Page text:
Why Do YOU Write? (The National Day on Writing)

Today, my sixth graders will be writing to the prompt of “Why I Write” — which is the theme of this year’s National Day on Writing. I aim to show them Garageband for the first time this year, and get some of them podcasting their voices as a class. We will then share out via our class Soundcloud account, and on our class website, and be “part of the conversation” of the world.

The other day, I wrote about why I write digitally.

Why I Write Digitally 2016

I also found and revised a poem I had written before on the theme of why I write.

Why I Write poem 2016

And I found this podcast mentor text from a past year when Why I Write was a theme of the National Day on Writing. I’ll be sharing it out with students today.

Why do you write?

Peace (celebrate it in writing),

  1. If you have never read Richard Rhodes, “How to Write”, make it so. He says that writing is tied to both suffering and healing. I agree. I tried to answer the question for National Writing Day, but I have the same problem with that prompt as I do with ds106 prompts…i just don’t wanna. Rhodes’ first chapter may be the single best answer I have ever come across. He argues that writing dampens our sense of isolation, but that’s only if someone reads what you have to suffer, if someone says,”I hears ya bro.” And that has to keep happening because isolation is like a fog that keeps coming back no matter how many times Donne says no man is an island. It is in this way that I hear ya, bro.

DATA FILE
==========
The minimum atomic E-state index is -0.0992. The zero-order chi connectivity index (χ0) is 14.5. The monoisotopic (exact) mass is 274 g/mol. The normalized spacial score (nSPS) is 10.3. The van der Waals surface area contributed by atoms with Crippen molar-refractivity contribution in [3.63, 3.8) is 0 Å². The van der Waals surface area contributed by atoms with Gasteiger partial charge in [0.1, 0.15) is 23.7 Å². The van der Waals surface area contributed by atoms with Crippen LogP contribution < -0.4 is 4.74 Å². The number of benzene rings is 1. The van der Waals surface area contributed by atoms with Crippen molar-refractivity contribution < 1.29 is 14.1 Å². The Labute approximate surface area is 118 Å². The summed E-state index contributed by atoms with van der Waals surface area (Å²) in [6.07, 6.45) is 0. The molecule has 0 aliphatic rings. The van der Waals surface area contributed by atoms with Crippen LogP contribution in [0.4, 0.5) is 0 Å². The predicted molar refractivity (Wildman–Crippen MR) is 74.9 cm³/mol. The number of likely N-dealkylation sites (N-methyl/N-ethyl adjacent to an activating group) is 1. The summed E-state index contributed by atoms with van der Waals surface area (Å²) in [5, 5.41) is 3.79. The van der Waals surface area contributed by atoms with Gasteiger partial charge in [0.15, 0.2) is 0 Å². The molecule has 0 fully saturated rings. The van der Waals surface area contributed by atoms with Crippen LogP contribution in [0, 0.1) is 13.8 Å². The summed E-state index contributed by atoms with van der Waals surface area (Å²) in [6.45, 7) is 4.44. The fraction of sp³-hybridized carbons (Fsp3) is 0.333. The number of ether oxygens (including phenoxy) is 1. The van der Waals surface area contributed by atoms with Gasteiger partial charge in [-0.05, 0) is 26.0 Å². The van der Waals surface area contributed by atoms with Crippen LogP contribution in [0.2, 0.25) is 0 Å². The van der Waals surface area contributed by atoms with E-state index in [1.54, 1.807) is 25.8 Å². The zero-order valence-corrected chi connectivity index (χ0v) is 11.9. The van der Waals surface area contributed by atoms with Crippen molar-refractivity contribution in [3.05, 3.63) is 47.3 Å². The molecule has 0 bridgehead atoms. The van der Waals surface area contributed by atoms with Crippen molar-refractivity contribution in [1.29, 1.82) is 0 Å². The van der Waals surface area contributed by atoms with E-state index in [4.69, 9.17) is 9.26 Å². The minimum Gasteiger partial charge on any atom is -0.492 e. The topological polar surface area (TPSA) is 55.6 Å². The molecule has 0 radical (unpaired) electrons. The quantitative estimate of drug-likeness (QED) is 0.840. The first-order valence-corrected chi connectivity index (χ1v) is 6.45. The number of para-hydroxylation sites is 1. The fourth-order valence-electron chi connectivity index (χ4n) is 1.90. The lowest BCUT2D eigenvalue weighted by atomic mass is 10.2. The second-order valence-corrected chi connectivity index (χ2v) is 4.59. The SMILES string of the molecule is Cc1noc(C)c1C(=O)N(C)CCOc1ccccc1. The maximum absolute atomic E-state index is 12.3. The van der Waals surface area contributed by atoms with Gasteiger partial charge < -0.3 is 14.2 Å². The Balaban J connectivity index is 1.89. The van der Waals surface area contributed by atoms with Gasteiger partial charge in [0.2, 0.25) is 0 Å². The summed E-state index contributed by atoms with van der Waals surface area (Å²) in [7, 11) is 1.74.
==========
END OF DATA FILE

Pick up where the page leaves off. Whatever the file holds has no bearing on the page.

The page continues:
antispamibigding: gouge bat The pitcher-the ball-the arc-the blink-the swing-the gouge of the bat on the seams–the arc-the crowd-the intake of breath–yes, yes, yes.

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